- FHA Loan – Allows for 6 percent seller concessions.
- VA Loan – Allows for 4 percent seller concessions.
- Conventional – Allows for 3 percent seller concessions if your down payment is less than 10 percent, 6 percent if your down payment is from 11 to 25 percent, and 9 percent if your down payment is more than 25 percent.
Closing costs may range from 3 to 6 percent of a mortgage. So, seller-paid closing costs have the potential to save a homebuyer thousands of dollars on a typically priced house.
Reach out to an Academy Loan Officer for more affordable homebuying solutions.
Seeing price reductions in your area is a tip-off that seller concessions may be available to you. As many as 40 percent of sellers have started to drop their prices—most of them in former “pandemic hot spots,” like Provo, Denver, Tacoma, Portland, and Sacramento.
When sellers decrease prices, it often means the asking price is too high for the local market. Mortgage rates have increased from their lowest levels, impacting how much homebuyers can afford. The reason almost half of homes are seeing price reductions in some cities is because mortgage rates are rising. This can drag down a seller’s asking price.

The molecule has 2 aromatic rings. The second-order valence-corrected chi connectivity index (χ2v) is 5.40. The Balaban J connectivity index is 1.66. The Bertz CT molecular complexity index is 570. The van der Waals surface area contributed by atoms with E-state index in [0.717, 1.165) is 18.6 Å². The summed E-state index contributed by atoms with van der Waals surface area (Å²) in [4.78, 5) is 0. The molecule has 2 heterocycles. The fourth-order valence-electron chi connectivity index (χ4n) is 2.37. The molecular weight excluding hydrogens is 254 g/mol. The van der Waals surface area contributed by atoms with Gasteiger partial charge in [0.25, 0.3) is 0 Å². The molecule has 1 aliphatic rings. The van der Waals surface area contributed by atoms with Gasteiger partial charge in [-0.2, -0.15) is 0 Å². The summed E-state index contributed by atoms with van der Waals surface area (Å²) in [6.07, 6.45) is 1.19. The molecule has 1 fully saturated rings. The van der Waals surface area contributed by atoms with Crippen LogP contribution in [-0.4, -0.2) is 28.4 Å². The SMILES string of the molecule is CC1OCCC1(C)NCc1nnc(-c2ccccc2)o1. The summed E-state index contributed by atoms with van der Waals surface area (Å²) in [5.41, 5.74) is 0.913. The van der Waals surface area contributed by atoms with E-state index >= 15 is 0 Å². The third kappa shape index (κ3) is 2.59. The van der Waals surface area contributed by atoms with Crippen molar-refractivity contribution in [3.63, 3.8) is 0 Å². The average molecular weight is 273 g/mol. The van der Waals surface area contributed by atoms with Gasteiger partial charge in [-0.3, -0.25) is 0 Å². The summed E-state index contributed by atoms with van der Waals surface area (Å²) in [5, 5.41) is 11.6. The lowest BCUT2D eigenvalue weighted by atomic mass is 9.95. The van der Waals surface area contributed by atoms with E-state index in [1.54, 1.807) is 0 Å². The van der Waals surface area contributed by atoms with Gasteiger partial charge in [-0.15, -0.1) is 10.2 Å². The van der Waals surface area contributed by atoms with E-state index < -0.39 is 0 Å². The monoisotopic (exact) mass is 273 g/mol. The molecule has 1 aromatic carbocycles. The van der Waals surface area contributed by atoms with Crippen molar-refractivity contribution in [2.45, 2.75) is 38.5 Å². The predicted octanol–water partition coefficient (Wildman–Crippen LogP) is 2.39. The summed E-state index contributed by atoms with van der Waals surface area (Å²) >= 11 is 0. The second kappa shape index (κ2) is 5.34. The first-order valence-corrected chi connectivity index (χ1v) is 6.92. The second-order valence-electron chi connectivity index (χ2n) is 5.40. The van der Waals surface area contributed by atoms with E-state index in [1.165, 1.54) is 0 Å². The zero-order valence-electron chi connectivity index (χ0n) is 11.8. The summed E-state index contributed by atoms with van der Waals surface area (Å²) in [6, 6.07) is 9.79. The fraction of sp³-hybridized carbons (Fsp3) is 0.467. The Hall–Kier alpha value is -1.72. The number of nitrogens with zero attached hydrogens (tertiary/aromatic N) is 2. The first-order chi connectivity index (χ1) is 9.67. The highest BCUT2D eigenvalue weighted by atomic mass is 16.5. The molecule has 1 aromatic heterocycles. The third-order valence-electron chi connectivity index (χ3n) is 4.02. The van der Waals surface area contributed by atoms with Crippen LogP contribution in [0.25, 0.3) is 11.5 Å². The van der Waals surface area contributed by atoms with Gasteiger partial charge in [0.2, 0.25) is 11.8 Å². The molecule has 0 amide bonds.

If this happens, a seller becomes more willing to negotiate to ensure they sell their house (without having to drop its price any further). Concessions can help both the buyer and the seller. A seller may offer concessions to make their home more appealing. A buyer may use seller concessions to cover some or all of their closing costs, offsetting the out-of-pocket expenses required to purchase.
A seller might also offer concessions so that a buyer will agree to purchase a less-than-perfect house. If a home needs a few minor repairs, for example, seller concessions could reduce closing costs—leaving a buyer with extra cash they can put toward home upgrades. Additionally, a seller may agree to concessions if they want or need to sell their house quickly.
It’s important to note that a seller offering concessions won’t necessarily take this discount off their home’s price. Instead, a seller will increase the asking price of their home by the amount needed to help pay for closing costs and other expenses. However, a deal could fall through if a home’s appraisal comes in lower than this new sales price; mortgage lenders usually never loan more than the appraised value of a house.